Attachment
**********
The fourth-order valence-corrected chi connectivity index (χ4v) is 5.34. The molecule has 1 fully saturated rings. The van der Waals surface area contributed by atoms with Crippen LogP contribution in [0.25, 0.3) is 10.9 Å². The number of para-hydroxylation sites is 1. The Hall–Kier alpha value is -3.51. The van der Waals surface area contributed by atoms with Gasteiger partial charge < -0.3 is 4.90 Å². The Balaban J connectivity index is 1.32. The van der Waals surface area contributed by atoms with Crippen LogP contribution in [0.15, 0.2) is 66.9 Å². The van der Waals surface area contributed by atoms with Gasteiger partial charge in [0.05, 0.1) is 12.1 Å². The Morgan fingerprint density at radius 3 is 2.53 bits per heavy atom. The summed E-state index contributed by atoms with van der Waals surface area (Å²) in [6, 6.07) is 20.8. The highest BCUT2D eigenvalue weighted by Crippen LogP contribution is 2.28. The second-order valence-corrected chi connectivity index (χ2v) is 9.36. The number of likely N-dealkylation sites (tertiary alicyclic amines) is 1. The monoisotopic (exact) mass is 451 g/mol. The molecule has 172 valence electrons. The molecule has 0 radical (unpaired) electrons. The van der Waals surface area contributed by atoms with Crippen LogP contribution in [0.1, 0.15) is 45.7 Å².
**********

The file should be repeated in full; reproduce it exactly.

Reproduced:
The fourth-order valence-corrected chi connectivity index (χ4v) is 5.34. The molecule has 1 fully saturated rings. The van der Waals surface area contributed by atoms with Crippen LogP contribution in [0.25, 0.3) is 10.9 Å². The number of para-hydroxylation sites is 1. The Hall–Kier alpha value is -3.51. The van der Waals surface area contributed by atoms with Gasteiger partial charge < -0.3 is 4.90 Å². The Balaban J connectivity index is 1.32. The van der Waals surface area contributed by atoms with Crippen LogP contribution in [0.15, 0.2) is 66.9 Å². The van der Waals surface area contributed by atoms with Gasteiger partial charge in [0.05, 0.1) is 12.1 Å². The Morgan fingerprint density at radius 3 is 2.53 bits per heavy atom. The summed E-state index contributed by atoms with van der Waals surface area (Å²) in [6, 6.07) is 20.8. The highest BCUT2D eigenvalue weighted by Crippen LogP contribution is 2.28. The second-order valence-corrected chi connectivity index (χ2v) is 9.36. The number of likely N-dealkylation sites (tertiary alicyclic amines) is 1. The monoisotopic (exact) mass is 451 g/mol. The molecule has 172 valence electrons. The molecule has 0 radical (unpaired) electrons. The van der Waals surface area contributed by atoms with Crippen LogP contribution in [0.1, 0.15) is 45.7 Å².